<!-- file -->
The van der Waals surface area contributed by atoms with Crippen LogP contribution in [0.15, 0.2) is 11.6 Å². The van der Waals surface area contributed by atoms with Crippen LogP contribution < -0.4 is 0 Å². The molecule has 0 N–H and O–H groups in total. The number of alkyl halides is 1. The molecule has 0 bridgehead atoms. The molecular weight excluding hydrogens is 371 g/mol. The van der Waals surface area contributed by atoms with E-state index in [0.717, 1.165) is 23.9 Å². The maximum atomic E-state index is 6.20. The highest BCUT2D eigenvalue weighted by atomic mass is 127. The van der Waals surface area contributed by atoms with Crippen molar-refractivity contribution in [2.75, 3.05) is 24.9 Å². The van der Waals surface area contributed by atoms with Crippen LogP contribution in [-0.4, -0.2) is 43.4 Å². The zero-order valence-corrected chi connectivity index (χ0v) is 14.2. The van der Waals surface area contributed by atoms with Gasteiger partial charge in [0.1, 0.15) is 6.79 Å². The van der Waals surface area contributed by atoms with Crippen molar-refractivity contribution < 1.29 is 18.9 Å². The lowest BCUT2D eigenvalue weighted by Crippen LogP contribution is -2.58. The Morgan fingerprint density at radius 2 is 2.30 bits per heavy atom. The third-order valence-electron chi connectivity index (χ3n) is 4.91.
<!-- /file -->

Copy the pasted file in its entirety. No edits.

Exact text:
The van der Waals surface area contributed by atoms with Crippen LogP contribution in [0.15, 0.2) is 11.6 Å². The van der Waals surface area contributed by atoms with Crippen LogP contribution < -0.4 is 0 Å². The molecule has 0 N–H and O–H groups in total. The number of alkyl halides is 1. The molecule has 0 bridgehead atoms. The molecular weight excluding hydrogens is 371 g/mol. The van der Waals surface area contributed by atoms with E-state index in [0.717, 1.165) is 23.9 Å². The maximum atomic E-state index is 6.20. The highest BCUT2D eigenvalue weighted by atomic mass is 127. The van der Waals surface area contributed by atoms with Crippen molar-refractivity contribution in [2.75, 3.05) is 24.9 Å². The van der Waals surface area contributed by atoms with Crippen LogP contribution in [-0.4, -0.2) is 43.4 Å². The zero-order valence-corrected chi connectivity index (χ0v) is 14.2. The van der Waals surface area contributed by atoms with Gasteiger partial charge in [0.1, 0.15) is 6.79 Å². The van der Waals surface area contributed by atoms with Crippen molar-refractivity contribution < 1.29 is 18.9 Å². The lowest BCUT2D eigenvalue weighted by Crippen LogP contribution is -2.58. The Morgan fingerprint density at radius 2 is 2.30 bits per heavy atom. The third-order valence-electron chi connectivity index (χ3n) is 4.91.